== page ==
The new legislative boundaries have put two incumbents up against each other in the fall. But both appear on Tuesday’s primary ballot unopposed for their party’s nomination.
Sitka Republican Bert Stedman and Angoon Democrat Albert Kookesh were both born and raised in Alaska. Both are members of the Senate’s bipartisan majority. And they seem to agree on a lot of issues.
“The biggest challenge here is energy costs, again going forward here in Sitka,” said Stedman. He says the other communities in the district share that challenge, but to differing degrees of magnitude.
“For instance,” Stedman said, “if you’re fortunate enough to be on some hydro on Prince of Wales, or Metlakatla, you still have some challenges. You need extra production. But if you happen to be running diesel generators, like Kake, you’re in a world of economic challenges, because your cost of energy is too high.”
Kookesh agrees, and says whoever gets into the legislature needs to get as much money for Southeast hydro as possible.
“We need to get everybody on hydro,” Kookesh said. “Then we run into this little problem. In Kake, you don’t have a hydro stream anywhere nearby. In Hoonah, you don’t have a hydro stream anywhere nearby that could generate the kind of energy you need for a hydro project. We have to do something different in Kake, we have to do something different in Hoonah to get everybody on hydro.”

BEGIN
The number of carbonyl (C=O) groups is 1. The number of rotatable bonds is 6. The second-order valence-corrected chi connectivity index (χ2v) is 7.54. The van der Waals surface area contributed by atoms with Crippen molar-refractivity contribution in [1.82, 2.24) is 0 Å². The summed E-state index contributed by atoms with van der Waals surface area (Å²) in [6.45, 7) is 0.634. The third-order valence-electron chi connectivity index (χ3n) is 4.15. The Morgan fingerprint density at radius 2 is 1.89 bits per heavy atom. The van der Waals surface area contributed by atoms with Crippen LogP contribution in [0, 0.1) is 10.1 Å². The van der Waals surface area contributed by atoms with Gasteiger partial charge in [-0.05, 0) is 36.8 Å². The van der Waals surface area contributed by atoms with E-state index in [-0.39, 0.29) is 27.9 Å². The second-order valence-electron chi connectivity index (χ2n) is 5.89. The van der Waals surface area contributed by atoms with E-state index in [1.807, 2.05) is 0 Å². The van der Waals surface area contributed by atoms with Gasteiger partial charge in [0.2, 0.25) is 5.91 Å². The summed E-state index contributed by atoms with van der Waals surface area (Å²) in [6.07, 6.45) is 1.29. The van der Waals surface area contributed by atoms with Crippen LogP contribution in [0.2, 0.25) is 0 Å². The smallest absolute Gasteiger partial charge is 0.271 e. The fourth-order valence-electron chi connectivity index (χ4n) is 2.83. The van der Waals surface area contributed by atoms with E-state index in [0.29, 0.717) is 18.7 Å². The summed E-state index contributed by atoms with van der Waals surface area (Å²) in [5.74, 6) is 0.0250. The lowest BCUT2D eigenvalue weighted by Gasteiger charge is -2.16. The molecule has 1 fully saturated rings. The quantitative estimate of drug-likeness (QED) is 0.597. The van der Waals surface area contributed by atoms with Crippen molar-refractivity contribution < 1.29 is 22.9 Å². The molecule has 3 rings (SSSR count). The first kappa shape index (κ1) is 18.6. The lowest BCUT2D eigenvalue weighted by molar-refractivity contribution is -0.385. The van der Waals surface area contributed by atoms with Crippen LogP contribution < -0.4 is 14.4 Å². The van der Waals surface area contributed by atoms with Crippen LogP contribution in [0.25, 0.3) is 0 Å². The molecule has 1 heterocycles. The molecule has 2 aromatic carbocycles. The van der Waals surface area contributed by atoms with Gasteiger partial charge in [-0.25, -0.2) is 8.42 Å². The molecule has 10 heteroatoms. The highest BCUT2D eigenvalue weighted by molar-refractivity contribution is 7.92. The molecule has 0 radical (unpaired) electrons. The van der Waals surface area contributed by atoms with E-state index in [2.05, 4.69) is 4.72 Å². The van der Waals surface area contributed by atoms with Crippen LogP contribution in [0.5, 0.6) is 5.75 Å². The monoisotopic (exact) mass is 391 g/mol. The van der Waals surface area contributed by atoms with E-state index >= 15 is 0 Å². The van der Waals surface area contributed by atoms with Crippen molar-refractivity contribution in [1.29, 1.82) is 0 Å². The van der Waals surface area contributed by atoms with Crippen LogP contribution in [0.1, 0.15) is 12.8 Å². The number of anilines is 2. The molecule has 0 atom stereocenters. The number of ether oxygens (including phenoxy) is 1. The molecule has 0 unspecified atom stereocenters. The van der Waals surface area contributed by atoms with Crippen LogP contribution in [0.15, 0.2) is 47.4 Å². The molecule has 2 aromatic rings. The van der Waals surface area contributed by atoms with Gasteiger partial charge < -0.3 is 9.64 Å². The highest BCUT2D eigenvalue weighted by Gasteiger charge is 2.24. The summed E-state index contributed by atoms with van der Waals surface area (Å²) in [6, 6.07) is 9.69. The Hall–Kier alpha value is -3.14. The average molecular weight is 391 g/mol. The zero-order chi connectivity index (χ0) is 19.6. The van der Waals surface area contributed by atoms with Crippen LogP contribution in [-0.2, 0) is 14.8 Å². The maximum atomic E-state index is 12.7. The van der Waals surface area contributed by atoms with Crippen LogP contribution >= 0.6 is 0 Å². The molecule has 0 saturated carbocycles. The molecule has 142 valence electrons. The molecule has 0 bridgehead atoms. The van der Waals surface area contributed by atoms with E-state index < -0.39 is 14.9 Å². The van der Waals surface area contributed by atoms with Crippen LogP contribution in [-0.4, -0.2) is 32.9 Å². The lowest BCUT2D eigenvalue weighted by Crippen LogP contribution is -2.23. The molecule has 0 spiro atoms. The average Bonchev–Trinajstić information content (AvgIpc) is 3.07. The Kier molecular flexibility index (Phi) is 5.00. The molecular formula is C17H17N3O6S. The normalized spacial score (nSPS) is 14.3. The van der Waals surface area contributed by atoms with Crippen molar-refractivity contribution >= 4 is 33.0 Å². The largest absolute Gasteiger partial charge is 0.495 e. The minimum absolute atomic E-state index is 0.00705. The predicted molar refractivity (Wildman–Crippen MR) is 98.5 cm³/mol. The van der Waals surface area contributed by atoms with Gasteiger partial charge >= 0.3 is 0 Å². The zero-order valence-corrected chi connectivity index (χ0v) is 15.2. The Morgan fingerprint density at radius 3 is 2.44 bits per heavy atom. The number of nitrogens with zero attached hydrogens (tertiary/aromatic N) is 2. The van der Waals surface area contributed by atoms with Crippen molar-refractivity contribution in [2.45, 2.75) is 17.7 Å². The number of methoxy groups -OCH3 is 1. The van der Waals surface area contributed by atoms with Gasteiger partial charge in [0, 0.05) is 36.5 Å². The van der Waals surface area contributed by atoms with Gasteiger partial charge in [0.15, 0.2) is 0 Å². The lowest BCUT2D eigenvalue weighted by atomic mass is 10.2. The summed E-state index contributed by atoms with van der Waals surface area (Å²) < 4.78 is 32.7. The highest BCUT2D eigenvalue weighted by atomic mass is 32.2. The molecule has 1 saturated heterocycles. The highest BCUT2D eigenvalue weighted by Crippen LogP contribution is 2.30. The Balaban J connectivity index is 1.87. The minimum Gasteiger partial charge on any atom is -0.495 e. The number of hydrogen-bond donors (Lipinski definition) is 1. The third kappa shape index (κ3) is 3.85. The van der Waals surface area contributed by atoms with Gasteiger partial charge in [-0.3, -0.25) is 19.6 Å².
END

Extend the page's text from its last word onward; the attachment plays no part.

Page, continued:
Kookesh says the state needs to put more money into energy for Southeast Alaska in the long-term, especially as it works to fund a multi-billion dollar hydro project on Southcentral’s Susitna River. Stedman says the state’s 50-50 funding of both the Susitna Watana project and Blue Lake is too small a piece of the pie, and maybe it should chip in more.
The other staple of legislative conversations in this part of the state is transportation, namely the Alaska Marine Highway System’s aging ferry fleet. Stedman says he wants to go after more money for a new class of boats.
“I feel kind of like a lone soldier dealing with that issue – funding the ferries – I wish I had more support throughout the Southeast delegation on funding for the construction of the new ferries,” he said. “I’m talking about the support to actually put the money on the table. Not the support over the airwaves to make people feel good, that makes a nice sound bite.”
The state has authorized spending more than $150 million for construction of one new Alaska Class vessel. But Stedman would like to see $50 million a year until enough is set aside for two or three.
Kookesh has a similar view.
“We want to make sure that if we are thinking far enough ahead, we put money aside to build another ferry, besides the one we have in the works now,” he said. “That’s our lifeblood. Everybody in Southeast Alaska has as (their) concern, the ferry system.”
On Tuesday’s primary ballot, Kookesh and Stedman aren’t technically running against each other. But they will be in November’s general election. Both candidates hesitated to compare their differences, but they did talk about what they feel sets them apart.
Kookesh cites his eight years in the House and his eight years in the Senate.
“I can talk to anybody,” Kookesh said. “I’ve spent my time in the House, so I have a good relationship with people in the House of Representatives. I’ve spent eight years down there, and most of the people I spent it with, like Beth Kerttula, are still there.”
Stedman says his powerful position as co-chair of Senate finance prevents the rail belt from controlling too much of the state budget.
“A lot of the boys in the rail belt would like to have their ability to have a choke-hold on the treasury all the time, in particular years of surplus,” he said. “But by having guys from rural Alaska in those positions, we have a much more thorough process and fairer distribution of the state’s financial wealth.”